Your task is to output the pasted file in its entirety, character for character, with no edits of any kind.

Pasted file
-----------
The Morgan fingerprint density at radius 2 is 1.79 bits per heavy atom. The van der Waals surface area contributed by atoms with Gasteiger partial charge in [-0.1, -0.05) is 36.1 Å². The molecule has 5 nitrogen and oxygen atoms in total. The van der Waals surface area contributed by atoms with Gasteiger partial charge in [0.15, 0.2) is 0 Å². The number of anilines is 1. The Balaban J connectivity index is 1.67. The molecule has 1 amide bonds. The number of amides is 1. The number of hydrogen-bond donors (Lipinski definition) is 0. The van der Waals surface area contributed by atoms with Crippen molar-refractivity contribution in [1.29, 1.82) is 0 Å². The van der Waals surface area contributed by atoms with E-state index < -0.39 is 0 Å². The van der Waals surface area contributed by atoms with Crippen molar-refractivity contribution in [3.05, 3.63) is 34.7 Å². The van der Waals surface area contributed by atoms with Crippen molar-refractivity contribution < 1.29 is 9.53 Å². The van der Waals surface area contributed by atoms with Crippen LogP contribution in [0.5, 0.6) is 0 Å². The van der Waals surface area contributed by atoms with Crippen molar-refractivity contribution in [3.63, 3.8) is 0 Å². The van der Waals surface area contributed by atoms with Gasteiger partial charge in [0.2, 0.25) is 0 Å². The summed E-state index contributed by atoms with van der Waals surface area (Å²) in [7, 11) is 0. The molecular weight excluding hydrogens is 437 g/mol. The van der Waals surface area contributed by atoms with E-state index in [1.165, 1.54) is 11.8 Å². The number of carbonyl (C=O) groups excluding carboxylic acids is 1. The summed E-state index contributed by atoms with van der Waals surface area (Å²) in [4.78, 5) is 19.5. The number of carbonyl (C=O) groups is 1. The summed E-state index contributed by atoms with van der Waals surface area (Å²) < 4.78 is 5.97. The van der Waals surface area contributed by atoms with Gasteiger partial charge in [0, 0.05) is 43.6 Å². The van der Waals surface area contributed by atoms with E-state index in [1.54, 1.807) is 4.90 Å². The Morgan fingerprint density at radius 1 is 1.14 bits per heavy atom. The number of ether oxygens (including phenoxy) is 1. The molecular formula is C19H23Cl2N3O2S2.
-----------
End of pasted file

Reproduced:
The Morgan fingerprint density at radius 2 is 1.79 bits per heavy atom. The van der Waals surface area contributed by atoms with Gasteiger partial charge in [-0.1, -0.05) is 36.1 Å². The molecule has 5 nitrogen and oxygen atoms in total. The van der Waals surface area contributed by atoms with Gasteiger partial charge in [0.15, 0.2) is 0 Å². The number of anilines is 1. The Balaban J connectivity index is 1.67. The molecule has 1 amide bonds. The number of amides is 1. The number of hydrogen-bond donors (Lipinski definition) is 0. The van der Waals surface area contributed by atoms with Crippen molar-refractivity contribution in [1.29, 1.82) is 0 Å². The van der Waals surface area contributed by atoms with E-state index < -0.39 is 0 Å². The van der Waals surface area contributed by atoms with Crippen molar-refractivity contribution in [3.05, 3.63) is 34.7 Å². The van der Waals surface area contributed by atoms with Crippen molar-refractivity contribution < 1.29 is 9.53 Å². The van der Waals surface area contributed by atoms with Crippen LogP contribution in [0.5, 0.6) is 0 Å². The van der Waals surface area contributed by atoms with Crippen molar-refractivity contribution in [3.63, 3.8) is 0 Å². The van der Waals surface area contributed by atoms with Gasteiger partial charge in [0.2, 0.25) is 0 Å². The summed E-state index contributed by atoms with van der Waals surface area (Å²) in [7, 11) is 0. The molecular weight excluding hydrogens is 437 g/mol. The van der Waals surface area contributed by atoms with E-state index in [1.165, 1.54) is 11.8 Å². The number of carbonyl (C=O) groups excluding carboxylic acids is 1. The summed E-state index contributed by atoms with van der Waals surface area (Å²) in [4.78, 5) is 19.5. The number of carbonyl (C=O) groups is 1. The summed E-state index contributed by atoms with van der Waals surface area (Å²) < 4.78 is 5.97. The van der Waals surface area contributed by atoms with Gasteiger partial charge in [0, 0.05) is 43.6 Å². The van der Waals surface area contributed by atoms with E-state index in [1.54, 1.807) is 4.90 Å². The Morgan fingerprint density at radius 1 is 1.14 bits per heavy atom. The number of ether oxygens (including phenoxy) is 1. The molecular formula is C19H23Cl2N3O2S2.